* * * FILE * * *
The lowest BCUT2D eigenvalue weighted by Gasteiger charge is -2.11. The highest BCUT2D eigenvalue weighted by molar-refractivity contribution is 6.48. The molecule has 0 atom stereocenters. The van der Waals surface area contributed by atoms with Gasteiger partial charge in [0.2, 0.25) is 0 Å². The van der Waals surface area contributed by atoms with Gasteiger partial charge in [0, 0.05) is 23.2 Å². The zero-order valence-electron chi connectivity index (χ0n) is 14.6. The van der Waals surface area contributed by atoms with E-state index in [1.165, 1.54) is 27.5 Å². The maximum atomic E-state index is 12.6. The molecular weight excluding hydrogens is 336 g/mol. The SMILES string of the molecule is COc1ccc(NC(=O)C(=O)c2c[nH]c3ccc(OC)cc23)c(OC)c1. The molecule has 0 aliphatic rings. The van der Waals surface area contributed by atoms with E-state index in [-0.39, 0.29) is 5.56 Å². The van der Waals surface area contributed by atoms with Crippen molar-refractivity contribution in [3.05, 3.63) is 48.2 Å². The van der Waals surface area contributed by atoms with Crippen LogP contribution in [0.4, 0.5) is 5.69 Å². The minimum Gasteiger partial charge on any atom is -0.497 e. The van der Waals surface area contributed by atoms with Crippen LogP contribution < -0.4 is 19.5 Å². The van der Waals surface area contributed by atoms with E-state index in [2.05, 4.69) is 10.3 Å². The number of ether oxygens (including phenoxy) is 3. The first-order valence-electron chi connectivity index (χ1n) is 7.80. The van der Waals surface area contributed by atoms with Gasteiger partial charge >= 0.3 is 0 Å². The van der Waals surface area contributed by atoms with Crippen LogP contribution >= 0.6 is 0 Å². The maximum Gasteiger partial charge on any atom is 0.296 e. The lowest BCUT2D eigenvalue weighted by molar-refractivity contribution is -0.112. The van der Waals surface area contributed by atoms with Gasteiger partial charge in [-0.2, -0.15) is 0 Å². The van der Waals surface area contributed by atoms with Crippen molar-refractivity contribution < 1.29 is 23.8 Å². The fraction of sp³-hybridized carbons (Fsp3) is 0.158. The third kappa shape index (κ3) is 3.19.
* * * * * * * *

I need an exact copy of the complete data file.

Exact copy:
The lowest BCUT2D eigenvalue weighted by Gasteiger charge is -2.11. The highest BCUT2D eigenvalue weighted by molar-refractivity contribution is 6.48. The molecule has 0 atom stereocenters. The van der Waals surface area contributed by atoms with Gasteiger partial charge in [0.2, 0.25) is 0 Å². The van der Waals surface area contributed by atoms with Gasteiger partial charge in [0, 0.05) is 23.2 Å². The zero-order valence-electron chi connectivity index (χ0n) is 14.6. The van der Waals surface area contributed by atoms with E-state index in [1.165, 1.54) is 27.5 Å². The maximum atomic E-state index is 12.6. The molecular weight excluding hydrogens is 336 g/mol. The SMILES string of the molecule is COc1ccc(NC(=O)C(=O)c2c[nH]c3ccc(OC)cc23)c(OC)c1. The molecule has 0 aliphatic rings. The van der Waals surface area contributed by atoms with E-state index in [-0.39, 0.29) is 5.56 Å². The van der Waals surface area contributed by atoms with Crippen molar-refractivity contribution in [3.05, 3.63) is 48.2 Å². The van der Waals surface area contributed by atoms with Crippen LogP contribution in [0.4, 0.5) is 5.69 Å². The minimum Gasteiger partial charge on any atom is -0.497 e. The van der Waals surface area contributed by atoms with Crippen LogP contribution < -0.4 is 19.5 Å². The van der Waals surface area contributed by atoms with E-state index in [2.05, 4.69) is 10.3 Å². The number of ether oxygens (including phenoxy) is 3. The first-order valence-electron chi connectivity index (χ1n) is 7.80. The van der Waals surface area contributed by atoms with Gasteiger partial charge >= 0.3 is 0 Å². The van der Waals surface area contributed by atoms with Crippen LogP contribution >= 0.6 is 0 Å². The maximum Gasteiger partial charge on any atom is 0.296 e. The lowest BCUT2D eigenvalue weighted by molar-refractivity contribution is -0.112. The van der Waals surface area contributed by atoms with Gasteiger partial charge in [-0.2, -0.15) is 0 Å². The van der Waals surface area contributed by atoms with Crippen molar-refractivity contribution < 1.29 is 23.8 Å². The fraction of sp³-hybridized carbons (Fsp3) is 0.158. The third kappa shape index (κ3) is 3.19.